Depuis, vous avez vidé votre lit. Hormis quelques visiteurs lorsque le petit n’est pas là, vous dormez seule, enroulée dans vos draps, et collée à un oreiller, parce qu’au fil du temps, vous avez oublié ce que c’était que de réchauffer votre lit toute seule. Mais finalement, cette solitude est plutôt bienvenue, vous vous concentrez sur votre petit homme. Vous venez fidèlement au camping à côté à Pâques et en juillet. C’est pratique pour venir sur cette plage. Vous avez peu de besoin… le petit y passe la journée à combattre les vagues et explorer les rochers, et vous, vous alternez entre votre quête de l’invisible coquillage et votre contemplation de l’eau mouvante et bruyante que vous aimez tant. Assise en haut d’un bloc de granit usé par les tempêtes, vous gardez un oeil sur votre enfant et un autre sur l’étendue bleue et immense, et tout est bien. 

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Flore – Coquine Canicule 4

2 juillet 2010

Flore laisse la musique dévaler les escaliers. Elle est étendue sur le carrelage, bras et jambes écartés et à la recherche de la moindre parcelle de fraîcheur. Le son du piano éclate à travers la maison, d'abords grave et timide puis augmentant en présence et en gammes d'octaves au fils des minutes. Les notes cavalent, se heurtent à en devenir discordante, se cherchent puis s'apaisent. Elles sortent de l'ordinateur et se cognent au mur, longent le couloir blanc en glissant contre le parquet, sautillent autour d'elle, creusent son oreille puis s'envolent au plafond.

Flore imagine quatre mains sur deux claviers. Elle sait lire la musique sans pouvoir la jouer, ses mains ont poussé trop vite, à dix ans elle est toute en longueur sans savoir exactement ou commence et ou termine son corps. Cela change tous les jours… Elle se penchera sur la question lorsqu'elle aura fini de grandir. 

Enfant précoce, enfant différente, Flore a appris à lire toutes les clés possibles sur une partition "juste pour savoir". La musique est un langage qui la fascine, un univers à part reflétant ses humeurs, ses envies et angoisses. Flore a deux grands yeux noirs profonds et interrogateurs, une peau trop blanche décorée de quelques grains de beauté et une masse de cheveux sombres et brillants, lourds et souvent emmêlé.

Ses cheveux sont un désagrément qu'elle aimerait couper. Ses cheveux font la fierté de sa mère. 

Le carrelage est constitué de grands carreaux gris foncés. Quoique son corps y repose, l'esprit de Flore vagabonde ailleurs, dehors. Il ouvre la porte et s'aventure dans le jardin desséché, remarque les parterres jaunis et en voie de désertification.  Flore rêve les yeux ouverts que son esprit s'élève au-dessus des maisons et se promène dans la résidence. Elle voyage souvent ainsi, le corps immobile, voguant au gré de la musique et de ce qu'elle imagine, de ce qu'elle a observé autour d'elle que les autres ne voient pas. Elle sait que depuis une semaine, le fils Doumont et la fille Arriège se voient tous les jours. Il frappe discrètement, elle lui ouvre rapidement et ils disparaissent pendant des heures. Elle imagine Adèle Vaugnard allant de maison en maison avec son arrosoir dans une course illogique contre la chaleur accablante asséchant l'air et transformant les pelouses en terre poussiéreuse. Flore sait aussi que le périple quotidien d'Adèle Vaugnard se termine chez Paul Vignaud, que la mercière au fond de la rue va ramasser en cachette les prunes "précoces" de son voisin, et que les trois adolescents du bout de la rue se cachent dans le garage pour boire du coca en fumant du tabac roulé acheté au buraliste du centre, un homme aussi jovial que corpulent et complaisant.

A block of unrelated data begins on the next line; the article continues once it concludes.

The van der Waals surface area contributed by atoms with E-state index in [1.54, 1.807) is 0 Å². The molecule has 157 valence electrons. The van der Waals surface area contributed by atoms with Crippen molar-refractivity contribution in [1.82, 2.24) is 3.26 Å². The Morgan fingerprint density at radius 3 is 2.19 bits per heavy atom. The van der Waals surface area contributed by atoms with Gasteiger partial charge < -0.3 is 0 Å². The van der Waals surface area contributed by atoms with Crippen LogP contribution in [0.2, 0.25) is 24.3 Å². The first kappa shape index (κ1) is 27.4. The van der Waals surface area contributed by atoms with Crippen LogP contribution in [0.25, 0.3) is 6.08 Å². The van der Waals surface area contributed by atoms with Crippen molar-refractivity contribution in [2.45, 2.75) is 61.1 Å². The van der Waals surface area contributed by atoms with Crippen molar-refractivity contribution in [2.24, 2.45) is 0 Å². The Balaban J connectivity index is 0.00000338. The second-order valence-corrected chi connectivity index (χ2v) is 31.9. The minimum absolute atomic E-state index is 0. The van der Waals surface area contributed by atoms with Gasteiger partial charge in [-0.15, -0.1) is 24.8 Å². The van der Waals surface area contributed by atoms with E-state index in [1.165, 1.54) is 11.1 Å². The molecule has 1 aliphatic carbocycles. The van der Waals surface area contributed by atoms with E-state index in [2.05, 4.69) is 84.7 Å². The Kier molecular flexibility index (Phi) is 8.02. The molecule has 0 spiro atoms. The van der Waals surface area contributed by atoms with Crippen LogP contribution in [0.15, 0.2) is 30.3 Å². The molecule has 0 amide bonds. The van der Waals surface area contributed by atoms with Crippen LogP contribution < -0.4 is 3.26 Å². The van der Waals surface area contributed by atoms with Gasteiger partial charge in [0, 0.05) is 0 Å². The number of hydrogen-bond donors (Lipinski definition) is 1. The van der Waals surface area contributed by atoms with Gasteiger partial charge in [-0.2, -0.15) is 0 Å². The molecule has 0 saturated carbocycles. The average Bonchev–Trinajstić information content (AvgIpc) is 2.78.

Flore regarde le plafond blanc que ses parents ont repeint il y a déjà cinq ans. Ils ont fait du feu chaque hiver depuis et les coins des murs commencent à noircir. Elle est là et ailleurs, tout en gardant un secret tout au fond d'elle. Ce n'est pas un secret très grave, ce n'est pas un secret qui lui appartient. Ce matin, Paul Vignaud a timidement frappé à sa porte. Elle aime bien son voisin d'en face qui joue volontiers aux échec avec elle, "mais dans le jardin, de façon à être vus des autres voisins, d'ici à ce qu'ils se fassent des idées…". Paul Vignaud ne se positionne pas en adulte quand il lui parle, il réponds toujours à ses mille et une question étranges  qui lui viennent d'on ne sait où… Flore trouve tellement de choses scientifiques fonctionnelles et logiques, et tellement d'humains incompréhensibles et illogiques, forcément elle a des questions, et les réponses qu'on daigne lui donner en font naître d'autres encore. Paul Vignaud lui répond toujours avec patience et ne s'énerve jamais. Parfois, simplement, à la fin de leur troisième partie d'échec, il agite doucement la main en lui disant que son cerveau est fatigué, maintenant, et qu'il ferait bien une sieste. "Mais tu peux revenir demain, pour la revanche".

Sauf qu'en ce moment, il est impossible de tenir une minute dans le jardin, aussi leurs parties d'échecs ont-elles cessées. 

Paul Vignaud a frappé, donc, et lui a tendu une petite valise en cuir kaki, un carré usé et léger. Un peu ému, il lui a demandé de la garder un temps pour lui. "Je te confie un bout de ma femme, ce sont des petits riens, des morceaux de papiers, tu veux bien les garder pour moi? Je reviendrai les voir de temps en temps… mais là en ce moment, je préfère qu'ils ne restent pas chez moi."

Flore a hoché gravement de la tête, a saisi la valise et l'a glissée sous son lit. C'est elle qui passe l'aspirateur dans sa chambre, il y a peu de risque que sa mère se casse le dos à y jeter un oeil.

Elle écoute les notes qui ont changé d'humeur et soupire. Il fera peut-être plus frais ce soir… ce serait bien.